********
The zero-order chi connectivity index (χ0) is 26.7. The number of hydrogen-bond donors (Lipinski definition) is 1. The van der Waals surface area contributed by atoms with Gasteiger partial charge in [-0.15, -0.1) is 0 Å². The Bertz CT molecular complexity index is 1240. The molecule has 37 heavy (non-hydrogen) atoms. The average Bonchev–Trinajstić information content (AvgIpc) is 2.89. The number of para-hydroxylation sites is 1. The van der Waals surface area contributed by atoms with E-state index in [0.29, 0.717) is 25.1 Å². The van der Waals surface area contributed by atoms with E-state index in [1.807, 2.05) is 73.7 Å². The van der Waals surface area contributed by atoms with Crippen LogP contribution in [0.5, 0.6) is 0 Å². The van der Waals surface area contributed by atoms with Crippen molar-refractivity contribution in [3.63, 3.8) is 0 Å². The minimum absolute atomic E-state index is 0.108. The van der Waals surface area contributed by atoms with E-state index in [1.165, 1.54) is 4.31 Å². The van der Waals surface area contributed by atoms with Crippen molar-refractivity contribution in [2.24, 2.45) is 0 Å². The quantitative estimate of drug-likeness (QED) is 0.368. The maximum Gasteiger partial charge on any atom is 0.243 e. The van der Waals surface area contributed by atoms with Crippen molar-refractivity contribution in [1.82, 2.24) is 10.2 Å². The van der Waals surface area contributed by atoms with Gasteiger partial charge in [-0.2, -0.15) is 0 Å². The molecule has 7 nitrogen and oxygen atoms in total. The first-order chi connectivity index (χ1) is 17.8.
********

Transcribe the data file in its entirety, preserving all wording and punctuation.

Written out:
The zero-order chi connectivity index (χ0) is 26.7. The number of hydrogen-bond donors (Lipinski definition) is 1. The van der Waals surface area contributed by atoms with Gasteiger partial charge in [-0.15, -0.1) is 0 Å². The Bertz CT molecular complexity index is 1240. The molecule has 37 heavy (non-hydrogen) atoms. The average Bonchev–Trinajstić information content (AvgIpc) is 2.89. The number of para-hydroxylation sites is 1. The van der Waals surface area contributed by atoms with E-state index in [0.29, 0.717) is 25.1 Å². The van der Waals surface area contributed by atoms with E-state index in [1.807, 2.05) is 73.7 Å². The van der Waals surface area contributed by atoms with Crippen LogP contribution in [0.5, 0.6) is 0 Å². The van der Waals surface area contributed by atoms with Crippen molar-refractivity contribution in [3.63, 3.8) is 0 Å². The minimum absolute atomic E-state index is 0.108. The van der Waals surface area contributed by atoms with E-state index in [1.165, 1.54) is 4.31 Å². The van der Waals surface area contributed by atoms with Crippen molar-refractivity contribution in [2.24, 2.45) is 0 Å². The quantitative estimate of drug-likeness (QED) is 0.368. The maximum Gasteiger partial charge on any atom is 0.243 e. The van der Waals surface area contributed by atoms with Crippen molar-refractivity contribution in [1.82, 2.24) is 10.2 Å². The van der Waals surface area contributed by atoms with Gasteiger partial charge in [-0.2, -0.15) is 0 Å². The molecule has 7 nitrogen and oxygen atoms in total. The first-order chi connectivity index (χ1) is 17.8.